We recently found the coolest thing on the internet (well, if you love books like we do). Library Thing is a collaborative project from a community of nearly two million bibliophiles from around the world. By joining, you can compile your library online, trade or lend books, chat with like-minded readers (in over fifty languages) and even get first dibs on new releases!
A side project of the Library Thing community is Legacy Libraries, a massive undertaking that involves the cataloging of famous book collections dating back to the ninth century. From the earliest entry (St. Photius the Great) to recent additions like Julia Child and the International Space Station, Legacy Libraries now lists the contents of 1913 personal book collections of a diverse group of famous artists, thinkers, politicians and other historically relevant figures and institutions.
You could get lost for hours in these records, which have been verified using published bibliographies, auction catalogues, library holdings, manuscripts, wills and even personal inspection. We highly recommend you head over and take a look to see how your personal library stacks up next to your favourite writers. To get you started, we’ve listed some of the highlights below.
Featuring perhaps a surprising amount of children’s literature (such as Elizabeth Poston’s Pat the Bunny), Plath also owned books by Lucy Maud Montgomery, Thomas Hardy, Ayn Rand and Jean-Paul Sartre.
What does a notorious ruler of England like to read in his spare time? Richard III’s book collection seems focused rather fittingly on two subjects: religion and war.
Tupac has long been esteemed as quite the wordsmith, and so it’s no surprise that his library held titles by everyone from Niccolò Machiavelli to Herman Melville to Gabriel García Márquez.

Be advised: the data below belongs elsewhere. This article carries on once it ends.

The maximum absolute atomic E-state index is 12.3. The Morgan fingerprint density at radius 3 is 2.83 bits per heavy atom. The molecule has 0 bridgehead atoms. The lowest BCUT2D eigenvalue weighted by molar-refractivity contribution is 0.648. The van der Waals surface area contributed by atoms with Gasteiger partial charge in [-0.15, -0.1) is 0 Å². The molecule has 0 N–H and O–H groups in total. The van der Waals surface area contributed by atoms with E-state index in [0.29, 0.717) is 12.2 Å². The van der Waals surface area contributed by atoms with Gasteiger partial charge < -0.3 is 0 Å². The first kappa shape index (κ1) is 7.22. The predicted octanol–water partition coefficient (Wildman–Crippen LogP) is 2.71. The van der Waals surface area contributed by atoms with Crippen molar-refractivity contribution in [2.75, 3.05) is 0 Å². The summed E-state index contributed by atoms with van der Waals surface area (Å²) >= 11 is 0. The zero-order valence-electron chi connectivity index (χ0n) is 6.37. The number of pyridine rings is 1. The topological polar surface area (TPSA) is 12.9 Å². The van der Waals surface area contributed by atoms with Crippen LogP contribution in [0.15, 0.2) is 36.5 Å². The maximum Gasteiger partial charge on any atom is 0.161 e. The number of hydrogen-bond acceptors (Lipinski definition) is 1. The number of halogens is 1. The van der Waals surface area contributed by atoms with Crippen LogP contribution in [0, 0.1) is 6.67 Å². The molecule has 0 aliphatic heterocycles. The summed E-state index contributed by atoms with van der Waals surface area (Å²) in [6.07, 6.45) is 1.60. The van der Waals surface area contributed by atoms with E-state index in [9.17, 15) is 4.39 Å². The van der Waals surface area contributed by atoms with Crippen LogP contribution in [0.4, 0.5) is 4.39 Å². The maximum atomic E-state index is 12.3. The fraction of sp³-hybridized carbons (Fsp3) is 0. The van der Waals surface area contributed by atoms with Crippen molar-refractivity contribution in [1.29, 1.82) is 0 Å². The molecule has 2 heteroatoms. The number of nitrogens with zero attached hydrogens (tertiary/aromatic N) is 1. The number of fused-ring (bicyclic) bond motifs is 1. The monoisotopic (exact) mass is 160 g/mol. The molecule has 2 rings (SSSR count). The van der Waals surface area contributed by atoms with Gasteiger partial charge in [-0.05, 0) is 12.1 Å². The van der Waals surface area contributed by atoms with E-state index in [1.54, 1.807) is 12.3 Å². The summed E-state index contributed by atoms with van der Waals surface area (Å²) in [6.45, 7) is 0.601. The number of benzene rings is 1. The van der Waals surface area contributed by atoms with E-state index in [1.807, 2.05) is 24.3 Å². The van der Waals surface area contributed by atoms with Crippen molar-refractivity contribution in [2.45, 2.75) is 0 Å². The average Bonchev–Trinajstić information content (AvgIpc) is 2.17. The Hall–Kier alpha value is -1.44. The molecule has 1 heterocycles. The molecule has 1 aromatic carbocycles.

Wilde’s extensive library featured an impressive selection of poetry and stageplays, including works by John Keats, William Morris and, of course, William Shakespeare.
To research and craft the mysteries of Sherlock Holmes, Conan Doyle no doubt turned to his own bookshelf, which was stocked with court transcripts and books on magic and illusion.
Emerson kept in his collection many books by children’s author Jacob Abbott, though he seemed to prefer Abbott’s historical biographies to the Rollo stories he was best known for.
Fitzgerald kept up with the current trends by reading novels by his contemporaries, such as Virginia Woolf, H.K. Mencken and James Joyce.
When creating a long-running character like James Bond, it is important to watch for consistency. Fleming was well prepared for this, as he kept much of his own work in his personal library, including at least two copies of Thunderball.
With titles ranging from Vanity Fair’s Hollywood to The Negro Almanac, Horne’s collection speaks to her position caught between two worlds: Hollywood glamour and civil rights activism.
Like Fleming, Carroll included many of his books in his personal library (including a biography on himself), but he also seemed to be quite interested in photography and geometry.
So what are you waiting for? Get on Library Thing and start uploading your own list. Who knows – once you have made your place in the history books – you may save some future community member the hassle of trying to research your collection for their archives!
About Paperblanks®: At Paperblanks®, we believe that art should have a place in all aspects of life. That’s why we follow the artist’s way in everything we do – creating, crafting and releasing designs we believe have the power to touch people. For more about Paperblanks®, go to our website at paperblanks.com.